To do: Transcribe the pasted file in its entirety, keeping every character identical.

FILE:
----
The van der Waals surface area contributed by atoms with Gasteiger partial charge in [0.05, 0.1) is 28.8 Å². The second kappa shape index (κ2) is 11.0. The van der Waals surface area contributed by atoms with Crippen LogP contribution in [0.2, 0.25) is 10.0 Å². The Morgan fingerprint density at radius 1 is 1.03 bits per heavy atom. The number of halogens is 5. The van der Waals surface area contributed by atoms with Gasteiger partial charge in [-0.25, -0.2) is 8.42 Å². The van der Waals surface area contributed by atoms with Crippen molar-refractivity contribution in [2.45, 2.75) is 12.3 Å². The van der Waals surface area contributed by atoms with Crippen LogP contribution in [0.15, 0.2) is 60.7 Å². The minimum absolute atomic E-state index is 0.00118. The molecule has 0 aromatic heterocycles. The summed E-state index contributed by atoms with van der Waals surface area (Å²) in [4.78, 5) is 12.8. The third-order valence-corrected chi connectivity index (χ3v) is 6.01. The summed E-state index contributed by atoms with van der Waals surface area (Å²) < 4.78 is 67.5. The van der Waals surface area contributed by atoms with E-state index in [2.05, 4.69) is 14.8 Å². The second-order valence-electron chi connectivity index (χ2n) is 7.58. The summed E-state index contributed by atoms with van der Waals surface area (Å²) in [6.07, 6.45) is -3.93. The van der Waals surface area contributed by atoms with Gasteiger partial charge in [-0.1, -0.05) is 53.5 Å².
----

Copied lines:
The van der Waals surface area contributed by atoms with Gasteiger partial charge in [0.05, 0.1) is 28.8 Å². The second kappa shape index (κ2) is 11.0. The van der Waals surface area contributed by atoms with Crippen LogP contribution in [0.2, 0.25) is 10.0 Å². The Morgan fingerprint density at radius 1 is 1.03 bits per heavy atom. The number of halogens is 5. The van der Waals surface area contributed by atoms with Gasteiger partial charge in [-0.25, -0.2) is 8.42 Å². The van der Waals surface area contributed by atoms with Crippen molar-refractivity contribution in [2.45, 2.75) is 12.3 Å². The van der Waals surface area contributed by atoms with Crippen LogP contribution in [0.15, 0.2) is 60.7 Å². The minimum absolute atomic E-state index is 0.00118. The molecule has 0 aromatic heterocycles. The summed E-state index contributed by atoms with van der Waals surface area (Å²) in [4.78, 5) is 12.8. The third-order valence-corrected chi connectivity index (χ3v) is 6.01. The summed E-state index contributed by atoms with van der Waals surface area (Å²) < 4.78 is 67.5. The van der Waals surface area contributed by atoms with E-state index in [2.05, 4.69) is 14.8 Å². The second-order valence-electron chi connectivity index (χ2n) is 7.58. The summed E-state index contributed by atoms with van der Waals surface area (Å²) in [6.07, 6.45) is -3.93. The van der Waals surface area contributed by atoms with Gasteiger partial charge in [-0.1, -0.05) is 53.5 Å².